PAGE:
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Int Rev Neurobiol. 2019;146:229-257. doi: 10.1016/bs.irn.2019.06.012. Epub 2019 Jun 28.

Therapeutic potential of cannabinoids as neuroprotective agents for damaged cells conducing to movement disorders.

Author information

1
Department of Pharmacology, Faculty of Medicine and Nursing, University of the Basque Country (UPV/EHU), Leioa, Spain; Neurodegenerative Diseases Group, BioCruces Bizkaia Health Research Institute, Barakaldo, Bizkaia, Spain.
2
Department of Pharmacology, Faculty of Pharmacy, University of the Basque Country (UPV/EHU), Vitoria-Gasteiz, Spain.
3
Department of Neurosciences, Faculty of Medicine and Nursing, University of the Basque Country (UPV/EHU), Leioa, Spain.
4
Department of Pharmacology, Faculty of Medicine and Nursing, University of the Basque Country (UPV/EHU), Leioa, Spain; Neurodegenerative Diseases Group, BioCruces Bizkaia Health Research Institute, Barakaldo, Bizkaia, Spain; Department of Pharmacology, Faculty of Pharmacy, University of the Basque Country (UPV/EHU), Vitoria-Gasteiz, Spain.
5
Department of Pharmacology, Faculty of Medicine and Nursing, University of the Basque Country (UPV/EHU), Leioa, Spain; Neurodegenerative Diseases Group, BioCruces Bizkaia Health Research Institute, Barakaldo, Bizkaia, Spain. Electronic address: teresa.morera@ehu.eus.

Abstract

The basal ganglia (BG), an organized network of nuclei that integrates cortical information, play a crucial role in controlling motor function. In fact, movement disorders such as Parkinson's disease (PD) and Huntington's disease (HD) are caused by the degeneration of specific structures within the BG. There is substantial evidence supporting the idea that cannabinoids may constitute novel promising compounds for the treatment of movement disorders as neuroprotective and anti-inflammatory agents. This potential therapeutic role of cannabinoids is based, among other qualities, on their capacity to reduce oxidative injury and excitotoxicity, control calcium influx and limit the toxicity of reactive microglia. The mechanisms involved in these effects are related to CB1 and CB2 receptor activation, although some of the effects are CB receptor independent. Thus, taking into account the aforementioned properties, compounds that act on the endocannabinoid system could be useful as a basis for developing disease-modifying therapies for PD and HD.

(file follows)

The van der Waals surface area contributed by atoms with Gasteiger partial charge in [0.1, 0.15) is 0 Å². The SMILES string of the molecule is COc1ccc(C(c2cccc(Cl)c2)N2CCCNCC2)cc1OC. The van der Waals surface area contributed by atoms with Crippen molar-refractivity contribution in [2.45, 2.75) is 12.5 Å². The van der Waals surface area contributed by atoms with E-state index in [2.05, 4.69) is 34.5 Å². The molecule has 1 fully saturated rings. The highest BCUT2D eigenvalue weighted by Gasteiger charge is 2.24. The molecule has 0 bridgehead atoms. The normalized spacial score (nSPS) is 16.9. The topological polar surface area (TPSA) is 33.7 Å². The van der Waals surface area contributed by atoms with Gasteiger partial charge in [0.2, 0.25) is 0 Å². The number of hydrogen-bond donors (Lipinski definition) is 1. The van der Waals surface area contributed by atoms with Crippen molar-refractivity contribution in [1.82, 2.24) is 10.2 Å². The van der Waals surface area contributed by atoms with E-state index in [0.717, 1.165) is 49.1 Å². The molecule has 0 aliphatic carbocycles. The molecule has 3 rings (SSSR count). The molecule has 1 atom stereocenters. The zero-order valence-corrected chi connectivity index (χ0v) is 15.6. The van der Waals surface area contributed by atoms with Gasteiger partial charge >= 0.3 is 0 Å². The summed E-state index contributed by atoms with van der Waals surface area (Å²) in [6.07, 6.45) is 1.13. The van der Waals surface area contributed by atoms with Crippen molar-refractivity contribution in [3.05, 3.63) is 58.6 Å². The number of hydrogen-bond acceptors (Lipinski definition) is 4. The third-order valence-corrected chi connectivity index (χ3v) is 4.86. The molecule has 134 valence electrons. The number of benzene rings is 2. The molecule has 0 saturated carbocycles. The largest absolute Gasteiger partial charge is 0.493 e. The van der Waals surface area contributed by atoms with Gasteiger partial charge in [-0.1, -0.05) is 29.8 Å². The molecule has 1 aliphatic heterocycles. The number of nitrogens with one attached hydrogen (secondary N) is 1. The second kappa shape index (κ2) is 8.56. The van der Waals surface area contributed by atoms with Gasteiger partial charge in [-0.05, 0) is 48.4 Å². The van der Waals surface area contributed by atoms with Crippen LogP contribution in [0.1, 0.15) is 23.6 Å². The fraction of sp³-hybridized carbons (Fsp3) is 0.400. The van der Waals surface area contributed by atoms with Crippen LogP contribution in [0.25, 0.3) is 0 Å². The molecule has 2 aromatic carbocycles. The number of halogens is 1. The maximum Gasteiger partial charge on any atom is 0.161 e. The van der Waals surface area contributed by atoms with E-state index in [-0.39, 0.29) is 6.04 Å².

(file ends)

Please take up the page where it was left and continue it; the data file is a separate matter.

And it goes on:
KEYWORDS:

CB1 receptor; CB2 receptor; Endocannabinoids; Neuroinflammation; Neuroprotection

PMID:
31349929
DOI:
10.1016/bs.irn.2019.06.012

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